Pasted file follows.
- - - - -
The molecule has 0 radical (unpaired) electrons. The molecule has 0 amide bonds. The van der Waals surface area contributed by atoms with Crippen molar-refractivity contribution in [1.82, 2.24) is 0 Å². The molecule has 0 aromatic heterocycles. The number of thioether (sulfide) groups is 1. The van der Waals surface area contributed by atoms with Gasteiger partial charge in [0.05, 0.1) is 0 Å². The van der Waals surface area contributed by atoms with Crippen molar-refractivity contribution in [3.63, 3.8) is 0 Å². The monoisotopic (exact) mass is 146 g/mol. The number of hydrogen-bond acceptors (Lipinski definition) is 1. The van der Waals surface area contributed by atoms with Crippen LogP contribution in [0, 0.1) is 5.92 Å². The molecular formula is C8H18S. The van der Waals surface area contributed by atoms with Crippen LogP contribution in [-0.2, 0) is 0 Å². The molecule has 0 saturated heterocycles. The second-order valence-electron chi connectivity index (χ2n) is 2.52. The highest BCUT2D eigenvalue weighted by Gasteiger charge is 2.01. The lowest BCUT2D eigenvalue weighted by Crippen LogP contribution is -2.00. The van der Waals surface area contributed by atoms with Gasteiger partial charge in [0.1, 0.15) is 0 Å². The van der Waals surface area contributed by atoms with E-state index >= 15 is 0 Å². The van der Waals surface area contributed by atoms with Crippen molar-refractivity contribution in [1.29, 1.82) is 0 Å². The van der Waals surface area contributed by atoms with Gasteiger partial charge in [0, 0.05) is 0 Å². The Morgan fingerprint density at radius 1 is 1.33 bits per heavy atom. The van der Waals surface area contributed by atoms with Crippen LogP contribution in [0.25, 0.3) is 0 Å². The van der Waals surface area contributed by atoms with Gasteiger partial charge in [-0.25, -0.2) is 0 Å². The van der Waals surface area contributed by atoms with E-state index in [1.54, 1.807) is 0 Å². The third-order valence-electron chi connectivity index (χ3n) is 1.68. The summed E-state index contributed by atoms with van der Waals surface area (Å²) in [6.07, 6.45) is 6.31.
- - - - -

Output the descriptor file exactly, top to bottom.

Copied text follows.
The molecule has 0 radical (unpaired) electrons. The molecule has 0 amide bonds. The van der Waals surface area contributed by atoms with Crippen molar-refractivity contribution in [1.82, 2.24) is 0 Å². The molecule has 0 aromatic heterocycles. The number of thioether (sulfide) groups is 1. The van der Waals surface area contributed by atoms with Gasteiger partial charge in [0.05, 0.1) is 0 Å². The van der Waals surface area contributed by atoms with Crippen molar-refractivity contribution in [3.63, 3.8) is 0 Å². The monoisotopic (exact) mass is 146 g/mol. The number of hydrogen-bond acceptors (Lipinski definition) is 1. The van der Waals surface area contributed by atoms with Crippen LogP contribution in [0, 0.1) is 5.92 Å². The molecular formula is C8H18S. The van der Waals surface area contributed by atoms with Crippen LogP contribution in [-0.2, 0) is 0 Å². The molecule has 0 saturated heterocycles. The second-order valence-electron chi connectivity index (χ2n) is 2.52. The highest BCUT2D eigenvalue weighted by Gasteiger charge is 2.01. The lowest BCUT2D eigenvalue weighted by Crippen LogP contribution is -2.00. The van der Waals surface area contributed by atoms with Gasteiger partial charge in [0.1, 0.15) is 0 Å². The van der Waals surface area contributed by atoms with E-state index >= 15 is 0 Å². The van der Waals surface area contributed by atoms with Crippen molar-refractivity contribution in [1.29, 1.82) is 0 Å². The van der Waals surface area contributed by atoms with Gasteiger partial charge in [0, 0.05) is 0 Å². The Morgan fingerprint density at radius 1 is 1.33 bits per heavy atom. The van der Waals surface area contributed by atoms with Crippen LogP contribution in [0.25, 0.3) is 0 Å². The van der Waals surface area contributed by atoms with Gasteiger partial charge in [-0.25, -0.2) is 0 Å². The van der Waals surface area contributed by atoms with E-state index in [1.54, 1.807) is 0 Å². The third-order valence-electron chi connectivity index (χ3n) is 1.68. The summed E-state index contributed by atoms with van der Waals surface area (Å²) in [6.07, 6.45) is 6.31.